My Walk to Work (Version 2)

While the office has moved, my home (the company apartment) has not.  This means that my journey to work has changed somewhat – from a mostly pleasant stroll through Pudong to a multi-modal cross-river journey.

This means I now catch a ferry each morning.  Ferries are a critical part of linking the two halves of Shanghai – while the Metro and major roadways run under the river, there are no bridges in the main part of  the city.  Bicycles are banned from the Metro, as well as the road tunnels (along with motorcycles and scooters, and apparently, most public buses).  Generally, where major streets dive below the river, a ferry service is also provided to carry people from one side to the other.

It’s a nice way to see the city each morning and evening.  Shanghai is very much a skyline city – with the buildings of the Bund and Pudong stretching along the two sides of the river.  The ferries are pretty low-key, flat-bottomed and open-sided, with huge steel gates that are slid open manually by one of the many shiphands.

The majority of passengers arrive by motor scooter, some by bicycle and a few like me on foot.  There is always much jostling for the best position by the scooters, so that as soon as the gate opens at the end of the journey, they can be first out of the ferry.  As the ferry starts to dock, scooters are switched on and revved, horns blasted and complaints muttered – it really is quite deafening in such a (semi-)enclosed space.

From the wharf on the Puxi side, it’s a 20 minute walk to the office – fine most of the year, but in this week’s 35+ degrees weather, it’s a little rude!  Running parallel to the river, Waimu Lu is an old industrial street – presumedly it once buzzed with dockside activity throughout the day, but is no somewhat desolate (the peace only broken by a stream of scooters disgorging from the ferry wharves every 10 minutes).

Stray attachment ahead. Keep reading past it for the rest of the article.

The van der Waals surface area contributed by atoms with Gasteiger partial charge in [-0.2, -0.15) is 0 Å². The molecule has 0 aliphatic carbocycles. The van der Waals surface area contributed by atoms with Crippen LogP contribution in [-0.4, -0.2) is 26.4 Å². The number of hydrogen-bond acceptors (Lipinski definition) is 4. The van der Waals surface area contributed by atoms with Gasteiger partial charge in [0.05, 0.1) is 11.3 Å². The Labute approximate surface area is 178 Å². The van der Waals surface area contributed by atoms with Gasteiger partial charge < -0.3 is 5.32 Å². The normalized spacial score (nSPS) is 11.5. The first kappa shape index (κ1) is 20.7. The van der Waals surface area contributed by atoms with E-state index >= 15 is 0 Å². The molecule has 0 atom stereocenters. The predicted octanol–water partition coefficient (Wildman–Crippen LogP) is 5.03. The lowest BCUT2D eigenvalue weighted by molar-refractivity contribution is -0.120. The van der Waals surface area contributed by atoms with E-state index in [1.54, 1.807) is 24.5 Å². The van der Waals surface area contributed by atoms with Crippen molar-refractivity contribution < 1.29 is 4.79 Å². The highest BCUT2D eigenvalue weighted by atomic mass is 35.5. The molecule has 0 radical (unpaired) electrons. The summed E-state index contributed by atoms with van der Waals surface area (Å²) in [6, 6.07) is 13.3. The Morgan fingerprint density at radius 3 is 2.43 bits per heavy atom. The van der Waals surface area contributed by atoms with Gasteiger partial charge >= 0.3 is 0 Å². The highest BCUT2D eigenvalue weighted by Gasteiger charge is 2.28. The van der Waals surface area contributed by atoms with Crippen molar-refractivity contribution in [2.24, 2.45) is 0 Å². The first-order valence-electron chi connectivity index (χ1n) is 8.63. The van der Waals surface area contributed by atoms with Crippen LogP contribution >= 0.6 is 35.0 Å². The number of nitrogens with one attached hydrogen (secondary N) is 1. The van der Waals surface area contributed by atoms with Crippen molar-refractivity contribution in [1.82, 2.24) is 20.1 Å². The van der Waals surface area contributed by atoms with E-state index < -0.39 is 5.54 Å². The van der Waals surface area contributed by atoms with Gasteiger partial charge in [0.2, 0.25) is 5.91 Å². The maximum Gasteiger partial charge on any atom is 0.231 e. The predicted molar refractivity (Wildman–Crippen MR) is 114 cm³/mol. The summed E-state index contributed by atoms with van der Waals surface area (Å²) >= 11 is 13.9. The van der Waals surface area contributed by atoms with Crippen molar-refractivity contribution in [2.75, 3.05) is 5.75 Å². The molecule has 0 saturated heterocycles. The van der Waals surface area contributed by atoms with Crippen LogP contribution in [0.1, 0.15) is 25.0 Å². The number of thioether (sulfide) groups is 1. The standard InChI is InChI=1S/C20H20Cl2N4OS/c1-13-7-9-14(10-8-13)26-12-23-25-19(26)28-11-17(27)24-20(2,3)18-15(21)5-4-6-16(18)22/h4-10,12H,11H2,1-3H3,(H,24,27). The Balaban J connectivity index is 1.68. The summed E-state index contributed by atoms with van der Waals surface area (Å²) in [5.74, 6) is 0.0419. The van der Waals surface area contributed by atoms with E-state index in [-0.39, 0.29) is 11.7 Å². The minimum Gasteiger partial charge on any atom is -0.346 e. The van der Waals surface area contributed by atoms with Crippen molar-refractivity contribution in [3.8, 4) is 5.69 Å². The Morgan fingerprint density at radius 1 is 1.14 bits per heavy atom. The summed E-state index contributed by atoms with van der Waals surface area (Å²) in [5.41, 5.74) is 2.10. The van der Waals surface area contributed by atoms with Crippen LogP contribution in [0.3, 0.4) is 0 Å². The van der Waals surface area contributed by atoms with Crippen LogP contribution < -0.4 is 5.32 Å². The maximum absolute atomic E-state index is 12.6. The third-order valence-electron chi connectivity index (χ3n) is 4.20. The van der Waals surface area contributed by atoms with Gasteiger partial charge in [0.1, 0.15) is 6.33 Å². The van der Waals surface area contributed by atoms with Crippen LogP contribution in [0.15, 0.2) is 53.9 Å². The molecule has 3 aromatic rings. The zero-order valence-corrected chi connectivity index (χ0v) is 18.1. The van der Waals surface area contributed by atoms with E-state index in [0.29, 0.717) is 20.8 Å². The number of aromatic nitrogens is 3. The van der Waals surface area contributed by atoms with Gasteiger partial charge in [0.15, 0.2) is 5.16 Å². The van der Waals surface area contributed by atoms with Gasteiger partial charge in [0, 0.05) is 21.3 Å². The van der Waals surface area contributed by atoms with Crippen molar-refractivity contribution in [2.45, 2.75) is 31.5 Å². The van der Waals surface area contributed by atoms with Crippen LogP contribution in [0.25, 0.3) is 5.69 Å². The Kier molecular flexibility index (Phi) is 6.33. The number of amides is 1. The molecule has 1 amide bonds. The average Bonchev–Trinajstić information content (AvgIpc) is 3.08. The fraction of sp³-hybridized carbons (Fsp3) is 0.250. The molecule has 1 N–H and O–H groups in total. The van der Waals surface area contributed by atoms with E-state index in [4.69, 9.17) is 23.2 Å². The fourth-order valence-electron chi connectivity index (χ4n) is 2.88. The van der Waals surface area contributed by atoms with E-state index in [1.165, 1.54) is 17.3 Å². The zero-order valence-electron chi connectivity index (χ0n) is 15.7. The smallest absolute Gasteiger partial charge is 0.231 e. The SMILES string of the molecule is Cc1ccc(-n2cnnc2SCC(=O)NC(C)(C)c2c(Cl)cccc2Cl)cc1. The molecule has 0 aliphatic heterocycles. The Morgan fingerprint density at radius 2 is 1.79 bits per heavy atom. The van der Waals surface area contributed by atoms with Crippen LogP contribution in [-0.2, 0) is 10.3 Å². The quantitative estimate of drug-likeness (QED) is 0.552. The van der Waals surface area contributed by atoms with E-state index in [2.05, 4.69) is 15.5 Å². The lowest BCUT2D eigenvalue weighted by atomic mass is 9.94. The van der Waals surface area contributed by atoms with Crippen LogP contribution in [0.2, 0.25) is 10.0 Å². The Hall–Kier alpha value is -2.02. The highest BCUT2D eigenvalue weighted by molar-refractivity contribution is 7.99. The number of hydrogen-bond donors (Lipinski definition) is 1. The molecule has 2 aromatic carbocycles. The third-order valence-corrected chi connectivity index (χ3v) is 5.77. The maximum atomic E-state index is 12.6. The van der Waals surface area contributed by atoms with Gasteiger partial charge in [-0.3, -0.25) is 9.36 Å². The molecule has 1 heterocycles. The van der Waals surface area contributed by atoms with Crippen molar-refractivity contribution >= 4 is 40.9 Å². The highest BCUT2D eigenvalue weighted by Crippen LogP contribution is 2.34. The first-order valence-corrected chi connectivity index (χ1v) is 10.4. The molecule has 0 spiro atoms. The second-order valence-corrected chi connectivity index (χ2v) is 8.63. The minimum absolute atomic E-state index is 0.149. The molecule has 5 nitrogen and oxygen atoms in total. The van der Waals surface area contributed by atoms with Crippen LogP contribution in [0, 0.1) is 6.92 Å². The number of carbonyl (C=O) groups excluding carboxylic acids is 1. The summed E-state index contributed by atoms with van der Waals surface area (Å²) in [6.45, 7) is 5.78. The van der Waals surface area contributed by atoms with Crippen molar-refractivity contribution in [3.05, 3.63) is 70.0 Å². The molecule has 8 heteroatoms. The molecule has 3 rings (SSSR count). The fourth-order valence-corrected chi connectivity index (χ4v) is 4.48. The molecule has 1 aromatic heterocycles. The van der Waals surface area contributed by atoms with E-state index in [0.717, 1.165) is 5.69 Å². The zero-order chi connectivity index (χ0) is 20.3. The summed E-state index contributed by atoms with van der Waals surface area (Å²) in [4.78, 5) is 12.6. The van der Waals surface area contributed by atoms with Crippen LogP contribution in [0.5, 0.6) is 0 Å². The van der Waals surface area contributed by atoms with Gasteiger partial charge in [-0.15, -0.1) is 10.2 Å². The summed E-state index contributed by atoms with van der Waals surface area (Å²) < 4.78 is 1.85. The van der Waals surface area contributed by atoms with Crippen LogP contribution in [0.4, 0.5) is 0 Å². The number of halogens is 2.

Unfortunately, the river side of Waimu Lu is fronted by buildings and/or massive concrete walls – for water retention (as explained in the previous post) or to protect more sensitive uses along the water (ranging from yacht clubs to waste treatment plants).  There are plans to redevelop the waterfront, to make it publicly accessible and more attractive, so it is likely that the street will change dramatically and rapidly.

But, hopefully, some of the older building stock will be retained and reused.  I think their scale and materiality is really appealing.

I fear though, that in the rush toward progress, Shanghai is not quite ready to place a value in this kind of ‘heritage’.  Just like every other place in the world, I guess…


3 Responses to My Walk to Work (Version 2)

  1. blackwatertown says:

    I imagine that a journey like that ensures that you really are awake by the time you arrive at work – though you may already be exhausted.

  2. Pingback: My first year in Shangers | That Look Crayzy!

  3. Pingback: Tianjin / I do like to be beside the riverside | That Look Crayzy!

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